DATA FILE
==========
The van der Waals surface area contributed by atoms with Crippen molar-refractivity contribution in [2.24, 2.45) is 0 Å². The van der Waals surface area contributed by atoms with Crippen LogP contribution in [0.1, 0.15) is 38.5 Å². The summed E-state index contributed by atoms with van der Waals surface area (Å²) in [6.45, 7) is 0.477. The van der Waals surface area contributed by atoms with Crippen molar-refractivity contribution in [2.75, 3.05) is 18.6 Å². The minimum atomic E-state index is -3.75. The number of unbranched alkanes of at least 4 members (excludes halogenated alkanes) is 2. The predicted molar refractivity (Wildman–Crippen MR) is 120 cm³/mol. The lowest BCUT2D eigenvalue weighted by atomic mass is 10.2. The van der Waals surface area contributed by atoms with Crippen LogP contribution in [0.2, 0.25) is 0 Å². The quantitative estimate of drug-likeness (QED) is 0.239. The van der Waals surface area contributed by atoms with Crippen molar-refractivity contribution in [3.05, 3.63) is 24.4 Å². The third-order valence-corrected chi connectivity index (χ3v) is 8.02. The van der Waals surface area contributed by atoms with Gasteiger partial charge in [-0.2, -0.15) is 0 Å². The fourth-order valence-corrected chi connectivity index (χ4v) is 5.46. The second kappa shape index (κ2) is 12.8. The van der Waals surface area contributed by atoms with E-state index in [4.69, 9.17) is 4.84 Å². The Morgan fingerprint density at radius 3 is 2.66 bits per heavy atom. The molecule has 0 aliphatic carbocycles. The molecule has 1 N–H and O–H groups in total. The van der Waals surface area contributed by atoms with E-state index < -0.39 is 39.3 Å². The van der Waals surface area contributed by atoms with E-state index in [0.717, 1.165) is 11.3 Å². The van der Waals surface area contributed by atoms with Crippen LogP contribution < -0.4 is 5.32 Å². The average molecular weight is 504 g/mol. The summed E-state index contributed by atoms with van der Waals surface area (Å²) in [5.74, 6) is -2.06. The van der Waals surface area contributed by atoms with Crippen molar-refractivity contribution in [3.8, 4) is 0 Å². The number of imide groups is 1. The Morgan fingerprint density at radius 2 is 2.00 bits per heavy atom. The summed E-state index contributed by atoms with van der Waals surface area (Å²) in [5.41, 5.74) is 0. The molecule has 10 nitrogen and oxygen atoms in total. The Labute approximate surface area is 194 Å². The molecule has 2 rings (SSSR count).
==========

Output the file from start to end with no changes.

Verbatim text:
The van der Waals surface area contributed by atoms with Crippen molar-refractivity contribution in [2.24, 2.45) is 0 Å². The van der Waals surface area contributed by atoms with Crippen LogP contribution in [0.1, 0.15) is 38.5 Å². The summed E-state index contributed by atoms with van der Waals surface area (Å²) in [6.45, 7) is 0.477. The van der Waals surface area contributed by atoms with Crippen molar-refractivity contribution in [2.75, 3.05) is 18.6 Å². The minimum atomic E-state index is -3.75. The number of unbranched alkanes of at least 4 members (excludes halogenated alkanes) is 2. The predicted molar refractivity (Wildman–Crippen MR) is 120 cm³/mol. The lowest BCUT2D eigenvalue weighted by atomic mass is 10.2. The van der Waals surface area contributed by atoms with Crippen LogP contribution in [0.2, 0.25) is 0 Å². The quantitative estimate of drug-likeness (QED) is 0.239. The van der Waals surface area contributed by atoms with Crippen molar-refractivity contribution in [3.05, 3.63) is 24.4 Å². The third-order valence-corrected chi connectivity index (χ3v) is 8.02. The van der Waals surface area contributed by atoms with Gasteiger partial charge in [-0.2, -0.15) is 0 Å². The fourth-order valence-corrected chi connectivity index (χ4v) is 5.46. The second kappa shape index (κ2) is 12.8. The van der Waals surface area contributed by atoms with E-state index in [4.69, 9.17) is 4.84 Å². The Morgan fingerprint density at radius 3 is 2.66 bits per heavy atom. The molecule has 0 aliphatic carbocycles. The molecule has 1 N–H and O–H groups in total. The van der Waals surface area contributed by atoms with E-state index < -0.39 is 39.3 Å². The van der Waals surface area contributed by atoms with E-state index in [0.717, 1.165) is 11.3 Å². The van der Waals surface area contributed by atoms with Crippen LogP contribution < -0.4 is 5.32 Å². The average molecular weight is 504 g/mol. The summed E-state index contributed by atoms with van der Waals surface area (Å²) in [5.74, 6) is -2.06. The van der Waals surface area contributed by atoms with Crippen molar-refractivity contribution in [3.8, 4) is 0 Å². The number of imide groups is 1. The Morgan fingerprint density at radius 2 is 2.00 bits per heavy atom. The summed E-state index contributed by atoms with van der Waals surface area (Å²) in [5.41, 5.74) is 0. The molecule has 10 nitrogen and oxygen atoms in total. The Labute approximate surface area is 194 Å². The molecule has 2 rings (SSSR count).